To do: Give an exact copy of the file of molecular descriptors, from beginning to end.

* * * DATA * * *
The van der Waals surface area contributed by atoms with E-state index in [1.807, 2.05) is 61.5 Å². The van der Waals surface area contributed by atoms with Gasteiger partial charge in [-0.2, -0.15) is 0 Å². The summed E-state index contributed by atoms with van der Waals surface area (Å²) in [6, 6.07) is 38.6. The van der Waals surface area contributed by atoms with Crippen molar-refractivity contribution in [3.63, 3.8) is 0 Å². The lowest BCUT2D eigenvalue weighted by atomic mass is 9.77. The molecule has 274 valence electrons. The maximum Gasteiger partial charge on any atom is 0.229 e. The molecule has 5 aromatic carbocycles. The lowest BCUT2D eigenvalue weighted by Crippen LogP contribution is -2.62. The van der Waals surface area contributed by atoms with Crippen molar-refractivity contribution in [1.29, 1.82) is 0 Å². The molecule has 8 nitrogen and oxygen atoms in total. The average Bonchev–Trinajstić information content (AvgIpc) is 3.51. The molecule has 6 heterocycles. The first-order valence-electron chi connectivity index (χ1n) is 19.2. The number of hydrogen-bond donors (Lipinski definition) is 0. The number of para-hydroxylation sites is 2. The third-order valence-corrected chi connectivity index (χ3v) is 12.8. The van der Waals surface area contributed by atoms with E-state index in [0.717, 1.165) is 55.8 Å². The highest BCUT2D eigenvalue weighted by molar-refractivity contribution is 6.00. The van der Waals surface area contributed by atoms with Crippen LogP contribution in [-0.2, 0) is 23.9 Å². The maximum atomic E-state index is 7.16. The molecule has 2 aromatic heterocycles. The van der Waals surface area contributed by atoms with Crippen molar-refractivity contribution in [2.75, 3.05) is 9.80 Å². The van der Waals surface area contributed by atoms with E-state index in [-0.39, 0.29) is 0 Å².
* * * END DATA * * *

The van der Waals surface area contributed by atoms with E-state index in [1.807, 2.05) is 61.5 Å². The van der Waals surface area contributed by atoms with Gasteiger partial charge in [-0.2, -0.15) is 0 Å². The summed E-state index contributed by atoms with van der Waals surface area (Å²) in [6, 6.07) is 38.6. The van der Waals surface area contributed by atoms with Crippen molar-refractivity contribution in [3.63, 3.8) is 0 Å². The lowest BCUT2D eigenvalue weighted by atomic mass is 9.77. The molecule has 274 valence electrons. The maximum Gasteiger partial charge on any atom is 0.229 e. The molecule has 5 aromatic carbocycles. The lowest BCUT2D eigenvalue weighted by Crippen LogP contribution is -2.62. The van der Waals surface area contributed by atoms with Crippen molar-refractivity contribution in [1.29, 1.82) is 0 Å². The molecule has 8 nitrogen and oxygen atoms in total. The average Bonchev–Trinajstić information content (AvgIpc) is 3.51. The molecule has 6 heterocycles. The first-order valence-electron chi connectivity index (χ1n) is 19.2. The number of hydrogen-bond donors (Lipinski definition) is 0. The number of para-hydroxylation sites is 2. The third-order valence-corrected chi connectivity index (χ3v) is 12.8. The van der Waals surface area contributed by atoms with E-state index in [0.717, 1.165) is 55.8 Å². The highest BCUT2D eigenvalue weighted by molar-refractivity contribution is 6.00. The van der Waals surface area contributed by atoms with Crippen LogP contribution in [-0.2, 0) is 23.9 Å². The maximum atomic E-state index is 7.16. The molecule has 2 aromatic heterocycles. The van der Waals surface area contributed by atoms with Crippen molar-refractivity contribution in [2.75, 3.05) is 9.80 Å². The van der Waals surface area contributed by atoms with E-state index in [-0.39, 0.29) is 0 Å².